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President Joe Biden released his 2023 funding proposal this week, calling for a nearly 27% increase in funding for the Department of Health and Human Services. It has $ 28 billion for the Centers for Disease Control and Prevention to implement a preparedness program for future illnesses and $ 40 billion for HHS to spend on the production of vaccines and drugs. other treatments.
In addition, the FDA and CDC have approved a double booster shot for most people 50 and over. But federal officials give little advice to consumers about what that shot is and when.
This week’s panelists include Mary Agnes Carey of KHN, Amy Goldstein of The Washington Post, Jennifer Haberkorn of the Los Angeles Times, and Rachana Pradhan of KHN.
Among the excerpts from this week’s event:
- Biden’s advice on preparing money for an upcoming disease reinforces his sense of urgency in improving the health care industry, but Congress is unlikely to take that path. Now, some lawyers say the government is asking for more money to help fund more covid-19 testing and cannabis operations.
- A bipartisan group of senators met in recent days hoping to get a permit to return the money for probation and probation. Republicans complained that the first aid was not used for covid and that there was not enough information about where it went. They want to get back some of the money they lost. There has been no indication that the group of senators is planning to move forward, but the upcoming spring break for Easter and Easter could provide an opportunity to help debate.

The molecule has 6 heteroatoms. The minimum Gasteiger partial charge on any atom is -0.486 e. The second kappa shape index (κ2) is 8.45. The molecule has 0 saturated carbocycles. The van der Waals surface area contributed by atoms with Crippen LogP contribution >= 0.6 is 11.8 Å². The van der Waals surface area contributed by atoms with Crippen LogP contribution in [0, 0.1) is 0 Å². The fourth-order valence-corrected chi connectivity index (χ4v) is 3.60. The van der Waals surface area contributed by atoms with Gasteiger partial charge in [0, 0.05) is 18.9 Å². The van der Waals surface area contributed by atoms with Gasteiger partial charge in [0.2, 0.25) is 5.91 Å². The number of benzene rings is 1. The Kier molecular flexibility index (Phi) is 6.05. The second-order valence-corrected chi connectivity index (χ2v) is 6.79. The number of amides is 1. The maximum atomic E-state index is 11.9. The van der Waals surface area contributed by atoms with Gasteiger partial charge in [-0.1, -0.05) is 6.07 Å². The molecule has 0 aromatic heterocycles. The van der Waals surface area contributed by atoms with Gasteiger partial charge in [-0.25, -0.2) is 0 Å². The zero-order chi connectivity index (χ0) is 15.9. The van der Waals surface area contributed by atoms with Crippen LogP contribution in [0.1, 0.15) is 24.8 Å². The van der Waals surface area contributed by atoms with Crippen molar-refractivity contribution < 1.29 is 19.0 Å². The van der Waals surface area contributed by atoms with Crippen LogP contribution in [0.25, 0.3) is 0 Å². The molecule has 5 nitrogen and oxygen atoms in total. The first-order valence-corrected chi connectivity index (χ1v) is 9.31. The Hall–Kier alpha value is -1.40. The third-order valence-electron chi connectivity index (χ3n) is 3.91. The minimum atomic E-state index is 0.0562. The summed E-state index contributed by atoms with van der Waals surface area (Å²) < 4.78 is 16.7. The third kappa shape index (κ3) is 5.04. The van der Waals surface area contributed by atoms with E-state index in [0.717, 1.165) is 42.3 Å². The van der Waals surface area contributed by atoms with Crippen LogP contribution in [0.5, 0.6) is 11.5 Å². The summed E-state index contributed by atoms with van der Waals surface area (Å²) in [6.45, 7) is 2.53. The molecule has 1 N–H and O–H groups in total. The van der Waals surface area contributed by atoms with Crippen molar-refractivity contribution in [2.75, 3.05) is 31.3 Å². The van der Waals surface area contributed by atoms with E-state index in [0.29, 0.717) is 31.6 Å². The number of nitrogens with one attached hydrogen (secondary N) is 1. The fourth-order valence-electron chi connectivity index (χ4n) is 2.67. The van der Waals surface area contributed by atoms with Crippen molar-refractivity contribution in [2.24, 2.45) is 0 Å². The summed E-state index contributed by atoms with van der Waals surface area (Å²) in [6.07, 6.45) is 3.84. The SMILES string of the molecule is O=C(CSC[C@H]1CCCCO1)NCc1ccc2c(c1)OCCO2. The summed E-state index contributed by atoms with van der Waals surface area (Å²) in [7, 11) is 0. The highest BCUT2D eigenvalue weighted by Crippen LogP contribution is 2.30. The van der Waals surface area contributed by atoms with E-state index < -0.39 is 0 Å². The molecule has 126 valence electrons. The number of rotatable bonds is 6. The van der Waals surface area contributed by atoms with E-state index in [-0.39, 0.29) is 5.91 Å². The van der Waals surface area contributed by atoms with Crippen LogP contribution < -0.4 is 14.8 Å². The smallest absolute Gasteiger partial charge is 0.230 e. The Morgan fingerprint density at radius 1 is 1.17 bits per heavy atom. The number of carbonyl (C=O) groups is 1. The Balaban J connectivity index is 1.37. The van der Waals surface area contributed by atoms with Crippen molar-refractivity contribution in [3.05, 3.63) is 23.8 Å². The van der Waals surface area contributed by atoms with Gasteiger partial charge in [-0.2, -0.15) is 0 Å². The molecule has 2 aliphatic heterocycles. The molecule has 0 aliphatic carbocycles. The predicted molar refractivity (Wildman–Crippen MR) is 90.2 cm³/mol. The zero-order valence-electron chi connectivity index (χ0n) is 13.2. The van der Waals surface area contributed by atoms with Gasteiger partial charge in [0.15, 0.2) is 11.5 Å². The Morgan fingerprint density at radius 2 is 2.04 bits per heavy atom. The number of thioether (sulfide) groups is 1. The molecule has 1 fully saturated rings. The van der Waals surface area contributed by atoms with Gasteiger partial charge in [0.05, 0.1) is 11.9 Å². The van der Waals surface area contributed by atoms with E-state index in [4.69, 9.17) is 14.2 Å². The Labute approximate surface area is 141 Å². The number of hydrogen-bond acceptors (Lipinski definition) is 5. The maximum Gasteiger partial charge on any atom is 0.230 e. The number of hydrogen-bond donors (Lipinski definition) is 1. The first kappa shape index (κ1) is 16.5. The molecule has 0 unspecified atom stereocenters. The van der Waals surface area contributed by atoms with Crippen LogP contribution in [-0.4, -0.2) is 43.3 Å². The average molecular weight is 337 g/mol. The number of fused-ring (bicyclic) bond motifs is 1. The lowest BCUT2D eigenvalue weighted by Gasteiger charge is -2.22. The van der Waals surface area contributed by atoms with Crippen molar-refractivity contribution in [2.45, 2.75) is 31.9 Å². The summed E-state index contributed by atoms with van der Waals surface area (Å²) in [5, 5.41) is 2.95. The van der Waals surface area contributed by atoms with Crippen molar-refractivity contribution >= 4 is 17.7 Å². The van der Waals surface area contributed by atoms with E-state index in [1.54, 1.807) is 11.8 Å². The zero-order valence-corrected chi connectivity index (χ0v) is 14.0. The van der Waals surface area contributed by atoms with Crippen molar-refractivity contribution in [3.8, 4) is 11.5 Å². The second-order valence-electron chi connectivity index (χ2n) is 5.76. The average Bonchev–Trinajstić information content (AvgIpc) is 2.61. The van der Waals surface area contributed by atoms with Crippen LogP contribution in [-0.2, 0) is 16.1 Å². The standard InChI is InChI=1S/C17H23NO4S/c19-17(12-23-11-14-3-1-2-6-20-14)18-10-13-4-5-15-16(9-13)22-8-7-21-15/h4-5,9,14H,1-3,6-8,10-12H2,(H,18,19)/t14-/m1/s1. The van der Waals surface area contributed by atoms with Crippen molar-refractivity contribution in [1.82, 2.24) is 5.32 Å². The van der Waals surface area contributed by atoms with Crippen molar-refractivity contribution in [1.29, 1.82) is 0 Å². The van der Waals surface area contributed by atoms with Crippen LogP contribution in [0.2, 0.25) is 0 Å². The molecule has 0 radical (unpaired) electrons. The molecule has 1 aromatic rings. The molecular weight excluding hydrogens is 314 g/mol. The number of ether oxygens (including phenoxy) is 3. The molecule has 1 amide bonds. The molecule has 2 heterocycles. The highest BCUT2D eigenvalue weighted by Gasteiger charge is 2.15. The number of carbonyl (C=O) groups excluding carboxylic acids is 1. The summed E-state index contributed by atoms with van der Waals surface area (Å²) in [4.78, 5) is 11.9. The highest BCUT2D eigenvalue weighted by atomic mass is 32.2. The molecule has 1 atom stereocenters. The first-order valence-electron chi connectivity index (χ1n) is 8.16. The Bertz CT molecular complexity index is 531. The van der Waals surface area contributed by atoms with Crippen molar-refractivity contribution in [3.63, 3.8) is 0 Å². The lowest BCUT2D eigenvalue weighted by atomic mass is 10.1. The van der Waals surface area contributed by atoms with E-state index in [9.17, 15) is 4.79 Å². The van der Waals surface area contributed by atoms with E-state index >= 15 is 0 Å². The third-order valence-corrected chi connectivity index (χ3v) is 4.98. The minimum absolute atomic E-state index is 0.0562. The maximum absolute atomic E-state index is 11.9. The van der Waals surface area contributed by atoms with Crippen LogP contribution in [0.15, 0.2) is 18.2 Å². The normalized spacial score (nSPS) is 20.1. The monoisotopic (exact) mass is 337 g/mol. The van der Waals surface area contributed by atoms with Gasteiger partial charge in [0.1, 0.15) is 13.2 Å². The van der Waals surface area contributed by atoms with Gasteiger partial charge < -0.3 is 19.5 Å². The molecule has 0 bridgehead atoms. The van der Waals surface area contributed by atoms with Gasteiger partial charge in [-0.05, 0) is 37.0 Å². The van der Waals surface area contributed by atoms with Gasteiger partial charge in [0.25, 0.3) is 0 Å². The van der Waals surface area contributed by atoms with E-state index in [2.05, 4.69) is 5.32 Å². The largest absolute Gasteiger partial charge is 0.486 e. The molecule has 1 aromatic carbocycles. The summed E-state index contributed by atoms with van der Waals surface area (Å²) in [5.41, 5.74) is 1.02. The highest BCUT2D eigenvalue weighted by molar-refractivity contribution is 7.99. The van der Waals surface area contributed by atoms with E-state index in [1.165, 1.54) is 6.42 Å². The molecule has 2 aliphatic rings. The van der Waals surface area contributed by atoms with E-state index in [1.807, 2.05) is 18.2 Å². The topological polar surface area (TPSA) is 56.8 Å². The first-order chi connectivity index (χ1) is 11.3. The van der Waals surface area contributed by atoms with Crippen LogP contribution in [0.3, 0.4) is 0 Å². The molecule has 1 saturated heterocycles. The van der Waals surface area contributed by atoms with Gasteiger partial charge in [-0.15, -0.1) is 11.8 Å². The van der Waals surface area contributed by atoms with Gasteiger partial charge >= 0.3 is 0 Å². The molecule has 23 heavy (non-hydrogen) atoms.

- The leader previously sought more than $ 20 billion for testing and vaccines. Congress is ready to spend about $ 15 billion before hitting the impasse. Some reports suggest that Senate negotiators are talking about $ 10 billion, which could be funded in just a few months.
- The Centers for Medicare & Medicaid Services also announced this week that a new review shows that health care growth in the U.S. has slowed.
- Millions of Americans are expected to lose Medicaid coverage once the covid crisis is over and states can leave those who do not meet the necessary requirements. Proponents note that some of these people will not move to other claimant options, such as insurance offered in the Affordable Care Act insurance markets.
- A major role of the ACA is to help lower health costs, and the law has created a new employment center to fund programs that are looking for ways to work. Experts at the time believed that economic management could change, and the center acted as a guide in its research. But there is little evidence now that such practices produce serious consequences.
Also this week, Julie Rovner interviewed KHN’s Julie Appleby, who presented and wrote the latest KHN-NPR “Bill of the Month” about an airplane car. If you have an awesome medical pill that you would like to share with us, you can do so here.
In addition, for additional credit, the panelists share their favorite health policy history of the week that they hope to read as well:
About Mary Agnes Carey: The New Yorker “Forty -Three Years of a Freelancer in the American Health Care System,” by David Owen
Amy Goldstein: Stat’s “NIH’s Identity Crisis: The Pandemic and The Search for a New Leader Leaving Office on the Road,” by Lev Facher
Jennifer Haberkorn: The New York Times “FDA rushed to a drug for firstborns. Did it put speed on science?” and Christina Jewett
Rachana Pradhan: The Washington Post “‘ Is This What a Good Mother Is? ’” By William Wan
Also discussed in this week’s podcast:
The Wall Street Journal’s “You May Not Need Four Covid Shots,” by Philip Krause and Luciana Borio.
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